L’Osservatore Romano published an article last week titled, “When Ratzinger wrote about soccer,” focusing on the reflection the former cardinal and present-day Pontiff included in a 1985 book titled, “Suchen was droben ist” (Seek That Which Is Above).
In his reflection, then-Cardinal Ratzinger wrote that “the World Cup, occurring every four years, is an event that captivates hundreds of millions of people.”
“The fascination with soccer,” he continued, “lies essentially in that it forces man to discipline himself, such that through training, he acquires dominion over himself. Through dominion, he achieves superiority. And through superiority, freedom.”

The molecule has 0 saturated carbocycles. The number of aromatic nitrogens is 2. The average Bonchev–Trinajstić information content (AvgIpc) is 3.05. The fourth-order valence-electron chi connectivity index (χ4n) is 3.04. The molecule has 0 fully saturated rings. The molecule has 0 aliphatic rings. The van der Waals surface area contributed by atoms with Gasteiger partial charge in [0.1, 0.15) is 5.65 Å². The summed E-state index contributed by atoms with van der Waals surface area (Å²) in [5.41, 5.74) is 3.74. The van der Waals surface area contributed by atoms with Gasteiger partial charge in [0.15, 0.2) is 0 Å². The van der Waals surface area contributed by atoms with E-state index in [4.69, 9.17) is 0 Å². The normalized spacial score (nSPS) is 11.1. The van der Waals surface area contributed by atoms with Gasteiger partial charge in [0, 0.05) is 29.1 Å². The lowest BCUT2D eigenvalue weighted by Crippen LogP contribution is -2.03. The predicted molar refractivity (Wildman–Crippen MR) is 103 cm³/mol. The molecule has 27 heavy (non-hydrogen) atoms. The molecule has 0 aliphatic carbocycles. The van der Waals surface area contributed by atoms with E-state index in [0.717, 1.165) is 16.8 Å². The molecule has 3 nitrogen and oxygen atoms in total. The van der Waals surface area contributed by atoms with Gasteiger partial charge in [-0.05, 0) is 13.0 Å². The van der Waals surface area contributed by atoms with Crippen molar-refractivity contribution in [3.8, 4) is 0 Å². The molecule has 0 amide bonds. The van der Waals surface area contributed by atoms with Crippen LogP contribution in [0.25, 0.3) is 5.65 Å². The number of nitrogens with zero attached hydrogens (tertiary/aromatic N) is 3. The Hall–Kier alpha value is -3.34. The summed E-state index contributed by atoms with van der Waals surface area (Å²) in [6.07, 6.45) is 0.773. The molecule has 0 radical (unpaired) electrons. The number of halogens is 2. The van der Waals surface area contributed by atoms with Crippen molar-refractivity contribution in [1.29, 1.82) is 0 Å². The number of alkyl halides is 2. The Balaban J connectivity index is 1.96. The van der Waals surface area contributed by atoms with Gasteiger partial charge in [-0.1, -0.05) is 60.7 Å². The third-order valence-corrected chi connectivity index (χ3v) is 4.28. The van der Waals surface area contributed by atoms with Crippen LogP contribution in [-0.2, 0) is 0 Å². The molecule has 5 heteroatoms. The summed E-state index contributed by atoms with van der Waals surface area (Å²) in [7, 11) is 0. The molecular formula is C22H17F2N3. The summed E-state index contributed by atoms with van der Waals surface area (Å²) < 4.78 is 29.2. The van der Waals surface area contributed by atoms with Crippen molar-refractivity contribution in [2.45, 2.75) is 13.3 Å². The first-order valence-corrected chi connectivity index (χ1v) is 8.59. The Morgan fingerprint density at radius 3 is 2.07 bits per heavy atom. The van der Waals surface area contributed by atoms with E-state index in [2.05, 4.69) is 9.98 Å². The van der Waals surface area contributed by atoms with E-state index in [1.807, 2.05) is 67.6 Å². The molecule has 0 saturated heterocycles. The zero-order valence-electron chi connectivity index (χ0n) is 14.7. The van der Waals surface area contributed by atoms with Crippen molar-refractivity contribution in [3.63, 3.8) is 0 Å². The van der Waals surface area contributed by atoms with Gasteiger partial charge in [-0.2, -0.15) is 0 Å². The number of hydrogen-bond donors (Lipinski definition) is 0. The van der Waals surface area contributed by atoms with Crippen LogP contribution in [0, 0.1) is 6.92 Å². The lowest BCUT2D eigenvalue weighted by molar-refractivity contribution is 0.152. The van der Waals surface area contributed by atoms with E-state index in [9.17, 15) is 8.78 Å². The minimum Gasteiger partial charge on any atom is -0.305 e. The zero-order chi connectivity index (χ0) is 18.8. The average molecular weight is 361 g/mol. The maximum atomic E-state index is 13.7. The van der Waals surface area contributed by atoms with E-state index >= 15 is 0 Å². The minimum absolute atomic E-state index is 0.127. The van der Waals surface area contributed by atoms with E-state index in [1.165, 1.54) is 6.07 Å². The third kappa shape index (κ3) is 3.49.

Soccer, he explained, teaches the person the value of “disciplined cooperation” and demands an ordering of the individual within the group. “It unites through a common objective; the success or failure of each individual is tied to the success or failure of the group.”
Soccer teaches us to play a fair game in which the common rules of play are the source of what binds and unites all players, even if when they face each other as adversaries, then-Cardinal Ratzinger wrote.
“If we look deeper, the phenomenon of a world excited over soccer can provide us with more than mere entertainment,” he said in conclusion.